As the UK’s 2020 Robot Week comes to a close it is a good opportunity to reflect on how the industry has evolved in the few short months since the outbreak of the COVID-19 virus. Three things are clear to me.
The general public are more aware of, and potentially more comfortable with, robots working around them. Some will have witnessed robots in hospitals, workplaces or on the streets. News stories will have reached millions more. All will have seen the ways in which robots can successfully complete tasks that are dangerous, time intensive or mundane for humans to do. As a result, more people have a better idea of what robots look like, and what they can and cannot do. This will help challenge the stereotypical, sci—fi inspired super-humanoid robot image. For robots to fulfil the potential to deliver significant good, it is important that people are comfortable and trust them as they increasingly work among us. For many, the COVID-19 crisis has been an important step in building that trust.
It is also clear that many more businesses are now considering ways in which robots and autonomous solutions can deliver value in their processes. This is already fuelling demand for more robots, and more types of robots. Our industry needs to respond quickly to capitalize on this renewed interest. We need to work together to get robots to market faster. This means shortened design-cycles, more efficient development and manufacturing processes and approaches that re-use and repurpose core elements. SLAMcore has argued for some time that the industry needs to evolve from designing in silos where every team builds their own solution, and makes their own mistakes, to create a supply-chain ecosystem. A network of specialists who solve specific problems and license solutions for integration into designs will rapidly provide solutions for a growing number of requirements. It is beginning to happen, and certainly we are having more conversations with robot designers than ever before, but it needs to happen across the industry and for all elements of robot design.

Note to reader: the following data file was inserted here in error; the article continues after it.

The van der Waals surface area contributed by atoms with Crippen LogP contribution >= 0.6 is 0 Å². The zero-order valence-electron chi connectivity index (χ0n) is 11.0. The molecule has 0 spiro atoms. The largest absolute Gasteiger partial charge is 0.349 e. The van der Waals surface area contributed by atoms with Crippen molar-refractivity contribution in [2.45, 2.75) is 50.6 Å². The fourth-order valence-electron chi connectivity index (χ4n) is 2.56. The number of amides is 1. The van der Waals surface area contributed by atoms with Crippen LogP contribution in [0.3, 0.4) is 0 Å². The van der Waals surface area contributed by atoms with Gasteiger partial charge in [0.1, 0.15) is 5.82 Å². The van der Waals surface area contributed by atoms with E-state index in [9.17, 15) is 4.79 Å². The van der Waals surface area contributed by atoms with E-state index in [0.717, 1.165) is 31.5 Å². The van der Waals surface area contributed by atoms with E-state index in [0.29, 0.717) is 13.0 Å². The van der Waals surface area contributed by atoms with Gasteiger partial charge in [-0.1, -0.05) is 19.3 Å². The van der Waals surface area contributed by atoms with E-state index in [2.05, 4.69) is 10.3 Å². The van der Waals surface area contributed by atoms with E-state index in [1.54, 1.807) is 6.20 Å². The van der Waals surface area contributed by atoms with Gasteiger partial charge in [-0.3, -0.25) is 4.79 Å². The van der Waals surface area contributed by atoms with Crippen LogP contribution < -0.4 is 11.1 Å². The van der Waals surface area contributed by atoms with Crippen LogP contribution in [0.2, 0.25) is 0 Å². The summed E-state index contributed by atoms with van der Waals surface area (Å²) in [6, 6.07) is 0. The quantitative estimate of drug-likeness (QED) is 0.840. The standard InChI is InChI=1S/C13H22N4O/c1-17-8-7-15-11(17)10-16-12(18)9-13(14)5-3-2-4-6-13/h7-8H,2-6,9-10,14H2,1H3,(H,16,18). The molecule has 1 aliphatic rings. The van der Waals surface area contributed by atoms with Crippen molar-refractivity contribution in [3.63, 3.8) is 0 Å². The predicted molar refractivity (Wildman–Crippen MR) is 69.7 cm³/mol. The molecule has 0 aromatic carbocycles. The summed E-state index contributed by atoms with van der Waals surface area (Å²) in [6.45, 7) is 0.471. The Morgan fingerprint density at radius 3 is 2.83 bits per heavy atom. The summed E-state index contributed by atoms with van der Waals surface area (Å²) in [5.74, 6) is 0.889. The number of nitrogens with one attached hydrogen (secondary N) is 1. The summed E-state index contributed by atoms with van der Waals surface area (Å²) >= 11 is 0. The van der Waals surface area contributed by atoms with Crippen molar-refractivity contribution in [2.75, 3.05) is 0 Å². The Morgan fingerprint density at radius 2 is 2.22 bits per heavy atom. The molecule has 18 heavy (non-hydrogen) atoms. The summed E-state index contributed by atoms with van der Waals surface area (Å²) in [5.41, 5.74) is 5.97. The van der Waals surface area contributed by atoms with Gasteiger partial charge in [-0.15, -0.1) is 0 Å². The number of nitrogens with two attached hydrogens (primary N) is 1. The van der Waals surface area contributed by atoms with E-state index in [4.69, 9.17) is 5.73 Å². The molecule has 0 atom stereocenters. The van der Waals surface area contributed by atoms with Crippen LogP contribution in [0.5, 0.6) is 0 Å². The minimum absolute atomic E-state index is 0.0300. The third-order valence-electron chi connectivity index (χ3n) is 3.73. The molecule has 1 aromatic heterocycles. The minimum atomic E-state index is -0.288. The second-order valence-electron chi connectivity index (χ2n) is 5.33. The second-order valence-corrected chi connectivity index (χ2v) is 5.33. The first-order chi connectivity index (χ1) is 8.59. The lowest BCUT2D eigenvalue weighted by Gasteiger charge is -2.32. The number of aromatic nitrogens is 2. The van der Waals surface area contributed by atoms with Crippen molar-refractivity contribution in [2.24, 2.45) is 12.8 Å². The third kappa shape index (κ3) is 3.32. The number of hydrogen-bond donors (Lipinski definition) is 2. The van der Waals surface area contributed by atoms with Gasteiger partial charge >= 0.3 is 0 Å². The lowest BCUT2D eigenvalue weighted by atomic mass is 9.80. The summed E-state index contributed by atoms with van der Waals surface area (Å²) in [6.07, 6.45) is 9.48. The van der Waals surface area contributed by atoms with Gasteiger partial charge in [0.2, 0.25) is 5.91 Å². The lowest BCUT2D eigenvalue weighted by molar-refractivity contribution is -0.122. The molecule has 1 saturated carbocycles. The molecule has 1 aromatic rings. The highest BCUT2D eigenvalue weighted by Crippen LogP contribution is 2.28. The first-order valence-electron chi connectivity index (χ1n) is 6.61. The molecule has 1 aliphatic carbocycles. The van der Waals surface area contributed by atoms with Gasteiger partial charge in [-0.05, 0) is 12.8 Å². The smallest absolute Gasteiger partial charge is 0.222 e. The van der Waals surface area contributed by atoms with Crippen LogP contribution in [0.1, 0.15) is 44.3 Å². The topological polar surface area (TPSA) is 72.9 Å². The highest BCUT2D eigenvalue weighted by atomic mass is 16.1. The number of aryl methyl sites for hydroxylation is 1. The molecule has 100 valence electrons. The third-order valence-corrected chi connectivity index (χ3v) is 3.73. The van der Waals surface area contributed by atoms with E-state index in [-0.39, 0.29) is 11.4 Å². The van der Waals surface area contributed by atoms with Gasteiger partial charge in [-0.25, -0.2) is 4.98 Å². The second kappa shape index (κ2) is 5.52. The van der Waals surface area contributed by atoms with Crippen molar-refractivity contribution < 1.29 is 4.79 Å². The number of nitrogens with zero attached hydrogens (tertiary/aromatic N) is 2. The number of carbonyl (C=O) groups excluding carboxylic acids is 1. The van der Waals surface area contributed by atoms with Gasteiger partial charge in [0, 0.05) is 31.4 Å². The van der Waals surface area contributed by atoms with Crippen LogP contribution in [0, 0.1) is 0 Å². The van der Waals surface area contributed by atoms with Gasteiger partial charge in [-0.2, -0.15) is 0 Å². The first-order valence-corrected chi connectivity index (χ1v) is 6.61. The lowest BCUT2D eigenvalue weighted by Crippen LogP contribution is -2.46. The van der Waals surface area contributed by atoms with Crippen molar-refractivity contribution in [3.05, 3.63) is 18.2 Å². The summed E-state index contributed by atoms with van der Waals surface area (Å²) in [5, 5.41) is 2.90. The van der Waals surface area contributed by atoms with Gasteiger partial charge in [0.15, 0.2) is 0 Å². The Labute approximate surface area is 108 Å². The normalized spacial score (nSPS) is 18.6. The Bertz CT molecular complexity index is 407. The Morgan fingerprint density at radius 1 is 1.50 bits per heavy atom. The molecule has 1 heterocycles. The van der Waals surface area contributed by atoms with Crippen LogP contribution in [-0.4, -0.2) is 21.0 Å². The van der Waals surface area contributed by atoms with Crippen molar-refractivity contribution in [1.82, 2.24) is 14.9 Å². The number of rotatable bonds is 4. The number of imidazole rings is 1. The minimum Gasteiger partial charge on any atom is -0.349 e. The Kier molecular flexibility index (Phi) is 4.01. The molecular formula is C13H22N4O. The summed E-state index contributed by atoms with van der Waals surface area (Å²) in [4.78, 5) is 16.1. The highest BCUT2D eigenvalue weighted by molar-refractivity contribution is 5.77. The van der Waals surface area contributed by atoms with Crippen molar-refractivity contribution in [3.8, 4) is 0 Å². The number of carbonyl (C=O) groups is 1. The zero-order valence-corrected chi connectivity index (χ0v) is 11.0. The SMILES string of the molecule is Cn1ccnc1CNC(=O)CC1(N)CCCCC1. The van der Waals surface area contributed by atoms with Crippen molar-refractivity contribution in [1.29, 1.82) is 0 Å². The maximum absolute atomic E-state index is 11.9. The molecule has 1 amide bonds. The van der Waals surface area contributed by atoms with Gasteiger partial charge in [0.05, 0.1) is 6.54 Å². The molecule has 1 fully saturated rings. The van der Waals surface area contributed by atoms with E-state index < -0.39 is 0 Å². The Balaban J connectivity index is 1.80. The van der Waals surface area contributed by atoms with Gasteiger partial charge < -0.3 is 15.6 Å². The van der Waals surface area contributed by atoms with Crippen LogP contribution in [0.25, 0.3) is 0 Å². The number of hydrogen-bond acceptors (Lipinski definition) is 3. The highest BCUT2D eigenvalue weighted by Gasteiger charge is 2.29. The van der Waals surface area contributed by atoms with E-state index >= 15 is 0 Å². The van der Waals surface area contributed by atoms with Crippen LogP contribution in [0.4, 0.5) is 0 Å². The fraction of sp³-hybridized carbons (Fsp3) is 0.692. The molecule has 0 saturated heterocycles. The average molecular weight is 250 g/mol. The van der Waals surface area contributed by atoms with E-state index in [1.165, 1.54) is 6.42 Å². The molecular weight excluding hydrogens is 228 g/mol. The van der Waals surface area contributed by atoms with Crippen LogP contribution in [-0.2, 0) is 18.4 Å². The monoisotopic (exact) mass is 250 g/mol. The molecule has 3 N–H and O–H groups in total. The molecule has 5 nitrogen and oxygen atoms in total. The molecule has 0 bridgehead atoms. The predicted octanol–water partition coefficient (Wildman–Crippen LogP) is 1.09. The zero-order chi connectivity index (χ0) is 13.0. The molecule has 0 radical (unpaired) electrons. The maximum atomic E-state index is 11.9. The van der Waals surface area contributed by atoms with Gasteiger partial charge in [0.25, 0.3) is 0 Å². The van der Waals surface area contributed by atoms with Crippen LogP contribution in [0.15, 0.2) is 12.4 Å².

My final observation builds on this. We are still a small industry and we need to grow. This means attracting more people with a wide range of skills. Designing robots and systems like VisualSLAM is complex. We are fortunate in that we have some of the greatest minds in the SLAM world working for us and these PhDs are leading the way in solving the hard problems of SLAM. But the industry needs more people skilled in computer science, maths and engineering to support them and industrialise the processes. For robots to live up to the potential expected the industry needs to develop STEM skills and do more to promote them from an early age. This is where programmes like the RAS Robot Week are so important. Children starting school now will almost certainly see robots working around them every day when they reach working age. Jobs involving the design, development, deployment, management and maintenance of autonomous systems will be sought after so it makes sense to encourage interest in the building-blocks of these careers now.
As the world battles COVID-19 robots have suddenly become a far more common sight for many – the crisis has given us a sneak peek at a future in which robots working among us is normal. The value of this ‘normalisation’ should not be underestimated. The future will see a great many more robots in new and widespread scenarios. The industry needs to capitalize on this moment in time to ensure that it can deliver on these newly raised expectations.
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